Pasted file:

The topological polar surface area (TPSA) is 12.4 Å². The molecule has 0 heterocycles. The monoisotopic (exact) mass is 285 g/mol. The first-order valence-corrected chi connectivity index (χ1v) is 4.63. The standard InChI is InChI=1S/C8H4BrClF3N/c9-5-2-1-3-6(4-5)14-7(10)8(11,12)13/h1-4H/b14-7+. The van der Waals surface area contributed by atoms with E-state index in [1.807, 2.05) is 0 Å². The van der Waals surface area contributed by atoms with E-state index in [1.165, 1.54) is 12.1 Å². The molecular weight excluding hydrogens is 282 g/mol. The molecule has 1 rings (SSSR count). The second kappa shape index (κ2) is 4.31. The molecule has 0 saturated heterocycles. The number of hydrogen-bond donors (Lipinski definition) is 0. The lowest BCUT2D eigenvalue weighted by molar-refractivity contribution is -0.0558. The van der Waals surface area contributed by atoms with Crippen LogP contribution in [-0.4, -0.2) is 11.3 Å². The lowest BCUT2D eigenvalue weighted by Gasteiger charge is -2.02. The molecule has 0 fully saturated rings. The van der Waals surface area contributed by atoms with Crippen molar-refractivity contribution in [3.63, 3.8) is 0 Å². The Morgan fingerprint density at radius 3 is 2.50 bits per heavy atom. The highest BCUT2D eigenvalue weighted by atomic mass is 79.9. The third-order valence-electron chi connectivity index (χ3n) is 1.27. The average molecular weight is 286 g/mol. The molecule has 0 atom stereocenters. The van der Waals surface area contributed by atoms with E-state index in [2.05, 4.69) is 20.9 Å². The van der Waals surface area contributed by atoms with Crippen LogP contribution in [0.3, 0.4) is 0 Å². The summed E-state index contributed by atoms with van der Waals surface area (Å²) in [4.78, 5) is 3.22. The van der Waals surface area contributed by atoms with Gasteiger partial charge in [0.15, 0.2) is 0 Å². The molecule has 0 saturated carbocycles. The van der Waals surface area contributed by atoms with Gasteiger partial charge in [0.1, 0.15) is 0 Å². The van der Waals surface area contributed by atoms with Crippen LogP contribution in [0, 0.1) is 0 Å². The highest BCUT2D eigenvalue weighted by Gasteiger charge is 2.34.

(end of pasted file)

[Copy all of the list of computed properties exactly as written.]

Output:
The topological polar surface area (TPSA) is 12.4 Å². The molecule has 0 heterocycles. The monoisotopic (exact) mass is 285 g/mol. The first-order valence-corrected chi connectivity index (χ1v) is 4.63. The standard InChI is InChI=1S/C8H4BrClF3N/c9-5-2-1-3-6(4-5)14-7(10)8(11,12)13/h1-4H/b14-7+. The van der Waals surface area contributed by atoms with E-state index in [1.807, 2.05) is 0 Å². The van der Waals surface area contributed by atoms with E-state index in [1.165, 1.54) is 12.1 Å². The molecular weight excluding hydrogens is 282 g/mol. The molecule has 1 rings (SSSR count). The second kappa shape index (κ2) is 4.31. The molecule has 0 saturated heterocycles. The number of hydrogen-bond donors (Lipinski definition) is 0. The lowest BCUT2D eigenvalue weighted by molar-refractivity contribution is -0.0558. The van der Waals surface area contributed by atoms with Crippen LogP contribution in [-0.4, -0.2) is 11.3 Å². The lowest BCUT2D eigenvalue weighted by Gasteiger charge is -2.02. The molecule has 0 fully saturated rings. The van der Waals surface area contributed by atoms with Crippen molar-refractivity contribution in [3.63, 3.8) is 0 Å². The Morgan fingerprint density at radius 3 is 2.50 bits per heavy atom. The highest BCUT2D eigenvalue weighted by atomic mass is 79.9. The third-order valence-electron chi connectivity index (χ3n) is 1.27. The average molecular weight is 286 g/mol. The molecule has 0 atom stereocenters. The van der Waals surface area contributed by atoms with E-state index in [2.05, 4.69) is 20.9 Å². The van der Waals surface area contributed by atoms with Crippen LogP contribution in [0.3, 0.4) is 0 Å². The summed E-state index contributed by atoms with van der Waals surface area (Å²) in [4.78, 5) is 3.22. The van der Waals surface area contributed by atoms with Gasteiger partial charge in [0.15, 0.2) is 0 Å². The molecule has 0 saturated carbocycles. The van der Waals surface area contributed by atoms with Gasteiger partial charge in [0.1, 0.15) is 0 Å². The van der Waals surface area contributed by atoms with Crippen LogP contribution in [0, 0.1) is 0 Å². The highest BCUT2D eigenvalue weighted by Gasteiger charge is 2.34.